Demonstrations against Proposition 8, the ban on same-sex marriage, have been growing, CBS News correspondent John Blackstone reports.
Now the anger is moving to the Internet, where supporters of same-sex marriage are posting blacklists - the names and businesses of those who gave money to help Proposition 8 pass.
Chris Lee, an engineer who is an immigrant from China, was shocked to see his name on the Web site AntiGayBlacklist.com after he gave $1,000 to the campaign to end same-sex marriage.
"I was completely disgusted," Li said. "This sort of blacklist should only appear in communist countries, should not be found in the United States."
In Los Angeles, demonstrators called for a boycott of a restaurant whose manager made a personal donation of $100 to the "Yes on 8" campaign.
"She didn't think it would be public record," said Jeff Yarbrough.
Anger over the blacklists brought out demonstrators in Sacramento, where Scott Eckern resigned as musical director of a local theater when he was identified as a donor.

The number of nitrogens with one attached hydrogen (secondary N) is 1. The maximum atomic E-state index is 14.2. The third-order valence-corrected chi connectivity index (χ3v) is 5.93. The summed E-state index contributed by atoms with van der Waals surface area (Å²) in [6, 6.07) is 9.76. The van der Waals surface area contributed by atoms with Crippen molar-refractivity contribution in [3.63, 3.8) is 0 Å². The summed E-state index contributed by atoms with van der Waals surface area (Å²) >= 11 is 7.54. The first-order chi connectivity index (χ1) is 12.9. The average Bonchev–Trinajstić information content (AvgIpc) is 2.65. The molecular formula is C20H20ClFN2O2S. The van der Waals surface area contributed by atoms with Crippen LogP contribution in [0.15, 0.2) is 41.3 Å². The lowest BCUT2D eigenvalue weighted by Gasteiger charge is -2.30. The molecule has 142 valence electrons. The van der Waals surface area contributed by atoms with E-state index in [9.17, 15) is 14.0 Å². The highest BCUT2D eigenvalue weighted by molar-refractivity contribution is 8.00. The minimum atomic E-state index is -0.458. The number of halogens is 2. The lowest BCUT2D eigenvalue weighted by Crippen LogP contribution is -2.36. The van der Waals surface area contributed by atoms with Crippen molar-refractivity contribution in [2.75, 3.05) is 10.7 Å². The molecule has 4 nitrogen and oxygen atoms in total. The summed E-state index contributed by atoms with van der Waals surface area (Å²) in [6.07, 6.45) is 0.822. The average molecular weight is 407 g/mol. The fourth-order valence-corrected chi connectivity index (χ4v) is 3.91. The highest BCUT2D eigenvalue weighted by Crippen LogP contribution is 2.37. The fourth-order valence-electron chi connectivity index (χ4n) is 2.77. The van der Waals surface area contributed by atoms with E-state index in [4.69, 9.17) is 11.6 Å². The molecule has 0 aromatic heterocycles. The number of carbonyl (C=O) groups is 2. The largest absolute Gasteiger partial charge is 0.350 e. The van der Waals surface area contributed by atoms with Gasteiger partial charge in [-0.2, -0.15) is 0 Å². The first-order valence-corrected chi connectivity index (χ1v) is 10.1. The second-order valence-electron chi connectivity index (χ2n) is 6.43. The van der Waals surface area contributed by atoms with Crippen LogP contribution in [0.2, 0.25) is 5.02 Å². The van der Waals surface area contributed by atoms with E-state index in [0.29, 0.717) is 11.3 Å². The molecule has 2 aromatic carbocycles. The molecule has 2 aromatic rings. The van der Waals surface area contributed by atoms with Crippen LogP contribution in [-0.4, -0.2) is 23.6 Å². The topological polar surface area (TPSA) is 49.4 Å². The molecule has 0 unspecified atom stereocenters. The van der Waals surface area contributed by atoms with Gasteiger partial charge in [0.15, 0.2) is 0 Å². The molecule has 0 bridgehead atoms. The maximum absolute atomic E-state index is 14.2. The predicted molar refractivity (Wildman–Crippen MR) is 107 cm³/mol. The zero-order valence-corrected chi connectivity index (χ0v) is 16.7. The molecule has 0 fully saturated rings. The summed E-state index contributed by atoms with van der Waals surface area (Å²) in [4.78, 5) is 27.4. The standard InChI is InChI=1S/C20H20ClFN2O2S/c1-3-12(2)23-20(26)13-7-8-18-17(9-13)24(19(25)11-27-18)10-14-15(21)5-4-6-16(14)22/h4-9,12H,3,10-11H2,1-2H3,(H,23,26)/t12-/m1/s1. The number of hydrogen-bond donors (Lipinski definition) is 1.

While it isn't clear who is behind the blacklisting Web sites, political donations are public record and publishing them is legal. But this campaign is making even many supporters of same-sex marriage uncomfortable.
"I understand the anger, but I think we need to channel it," said Molly McKay of Marriage Equality USA. "Into conversations, into moving forward because, you know again, hate vs. hate produces more hate."
Those campaigning to end same-sex marriage drew up their own blacklist, sending letters to large donors to the campaign to save same-sex marriage, demanding equal money or threatening to publish their names.
The Internet has made open political financing even more open - and perhaps more intimidating.